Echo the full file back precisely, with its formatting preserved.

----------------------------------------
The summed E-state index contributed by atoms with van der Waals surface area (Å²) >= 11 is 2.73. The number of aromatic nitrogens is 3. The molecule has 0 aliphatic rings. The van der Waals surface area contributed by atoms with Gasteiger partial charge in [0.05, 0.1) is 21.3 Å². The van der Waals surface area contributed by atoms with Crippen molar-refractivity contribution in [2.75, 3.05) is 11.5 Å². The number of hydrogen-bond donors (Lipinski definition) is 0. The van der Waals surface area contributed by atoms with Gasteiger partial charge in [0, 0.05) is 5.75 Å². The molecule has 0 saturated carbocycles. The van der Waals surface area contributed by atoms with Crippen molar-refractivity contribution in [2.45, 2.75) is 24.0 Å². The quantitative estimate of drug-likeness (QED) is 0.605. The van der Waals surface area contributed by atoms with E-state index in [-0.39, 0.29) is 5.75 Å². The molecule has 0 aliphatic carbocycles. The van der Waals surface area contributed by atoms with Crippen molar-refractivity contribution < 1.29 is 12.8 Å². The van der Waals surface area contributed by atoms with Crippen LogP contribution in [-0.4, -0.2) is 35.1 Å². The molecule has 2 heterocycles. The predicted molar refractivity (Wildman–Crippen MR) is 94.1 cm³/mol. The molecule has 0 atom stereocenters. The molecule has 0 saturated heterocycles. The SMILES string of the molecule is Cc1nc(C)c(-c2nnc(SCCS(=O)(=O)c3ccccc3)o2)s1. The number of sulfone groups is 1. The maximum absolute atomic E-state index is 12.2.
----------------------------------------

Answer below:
The summed E-state index contributed by atoms with van der Waals surface area (Å²) >= 11 is 2.73. The number of aromatic nitrogens is 3. The molecule has 0 aliphatic rings. The van der Waals surface area contributed by atoms with Gasteiger partial charge in [0.05, 0.1) is 21.3 Å². The van der Waals surface area contributed by atoms with Crippen molar-refractivity contribution in [2.75, 3.05) is 11.5 Å². The number of hydrogen-bond donors (Lipinski definition) is 0. The van der Waals surface area contributed by atoms with Gasteiger partial charge in [0, 0.05) is 5.75 Å². The molecule has 0 saturated carbocycles. The van der Waals surface area contributed by atoms with Crippen molar-refractivity contribution in [2.45, 2.75) is 24.0 Å². The quantitative estimate of drug-likeness (QED) is 0.605. The van der Waals surface area contributed by atoms with E-state index in [-0.39, 0.29) is 5.75 Å². The molecule has 0 aliphatic carbocycles. The van der Waals surface area contributed by atoms with Crippen molar-refractivity contribution < 1.29 is 12.8 Å². The van der Waals surface area contributed by atoms with Crippen LogP contribution in [-0.4, -0.2) is 35.1 Å². The molecule has 2 heterocycles. The predicted molar refractivity (Wildman–Crippen MR) is 94.1 cm³/mol. The molecule has 0 atom stereocenters. The molecule has 0 saturated heterocycles. The SMILES string of the molecule is Cc1nc(C)c(-c2nnc(SCCS(=O)(=O)c3ccccc3)o2)s1. The number of sulfone groups is 1. The maximum absolute atomic E-state index is 12.2.